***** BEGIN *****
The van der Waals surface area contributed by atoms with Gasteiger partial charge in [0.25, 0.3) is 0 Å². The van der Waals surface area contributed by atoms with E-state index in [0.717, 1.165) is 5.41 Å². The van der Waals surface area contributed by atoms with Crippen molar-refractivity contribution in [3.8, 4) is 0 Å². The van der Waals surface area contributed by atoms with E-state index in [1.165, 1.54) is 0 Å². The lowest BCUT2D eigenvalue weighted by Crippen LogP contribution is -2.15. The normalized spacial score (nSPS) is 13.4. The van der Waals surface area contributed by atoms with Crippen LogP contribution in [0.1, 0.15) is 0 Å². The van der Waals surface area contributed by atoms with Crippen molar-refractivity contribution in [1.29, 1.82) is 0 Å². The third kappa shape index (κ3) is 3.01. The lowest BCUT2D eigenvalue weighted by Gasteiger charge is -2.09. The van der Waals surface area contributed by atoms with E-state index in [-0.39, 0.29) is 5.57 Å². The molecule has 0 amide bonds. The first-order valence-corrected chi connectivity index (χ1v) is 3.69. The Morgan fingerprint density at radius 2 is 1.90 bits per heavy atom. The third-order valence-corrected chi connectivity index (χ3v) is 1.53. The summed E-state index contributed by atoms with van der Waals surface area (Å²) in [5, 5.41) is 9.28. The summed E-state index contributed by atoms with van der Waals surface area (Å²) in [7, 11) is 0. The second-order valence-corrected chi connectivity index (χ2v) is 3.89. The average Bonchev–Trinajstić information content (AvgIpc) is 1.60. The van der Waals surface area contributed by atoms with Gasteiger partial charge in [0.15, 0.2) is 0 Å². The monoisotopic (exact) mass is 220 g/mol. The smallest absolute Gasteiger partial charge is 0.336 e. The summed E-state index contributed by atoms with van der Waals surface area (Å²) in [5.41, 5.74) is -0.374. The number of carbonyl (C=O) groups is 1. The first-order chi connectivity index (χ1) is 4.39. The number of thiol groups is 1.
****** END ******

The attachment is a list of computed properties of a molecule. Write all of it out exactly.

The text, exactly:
The van der Waals surface area contributed by atoms with Gasteiger partial charge in [0.25, 0.3) is 0 Å². The van der Waals surface area contributed by atoms with E-state index in [0.717, 1.165) is 5.41 Å². The van der Waals surface area contributed by atoms with Crippen molar-refractivity contribution in [3.8, 4) is 0 Å². The van der Waals surface area contributed by atoms with E-state index in [1.165, 1.54) is 0 Å². The lowest BCUT2D eigenvalue weighted by Crippen LogP contribution is -2.15. The normalized spacial score (nSPS) is 13.4. The van der Waals surface area contributed by atoms with Crippen LogP contribution in [0.1, 0.15) is 0 Å². The van der Waals surface area contributed by atoms with Crippen molar-refractivity contribution in [1.29, 1.82) is 0 Å². The third kappa shape index (κ3) is 3.01. The lowest BCUT2D eigenvalue weighted by Gasteiger charge is -2.09. The van der Waals surface area contributed by atoms with E-state index in [-0.39, 0.29) is 5.57 Å². The molecule has 0 amide bonds. The first-order valence-corrected chi connectivity index (χ1v) is 3.69. The Morgan fingerprint density at radius 2 is 1.90 bits per heavy atom. The third-order valence-corrected chi connectivity index (χ3v) is 1.53. The summed E-state index contributed by atoms with van der Waals surface area (Å²) in [5, 5.41) is 9.28. The summed E-state index contributed by atoms with van der Waals surface area (Å²) in [7, 11) is 0. The second-order valence-corrected chi connectivity index (χ2v) is 3.89. The average Bonchev–Trinajstić information content (AvgIpc) is 1.60. The van der Waals surface area contributed by atoms with Gasteiger partial charge in [0.15, 0.2) is 0 Å². The monoisotopic (exact) mass is 220 g/mol. The smallest absolute Gasteiger partial charge is 0.336 e. The summed E-state index contributed by atoms with van der Waals surface area (Å²) in [5.41, 5.74) is -0.374. The number of carbonyl (C=O) groups is 1. The first-order chi connectivity index (χ1) is 4.39. The number of thiol groups is 1.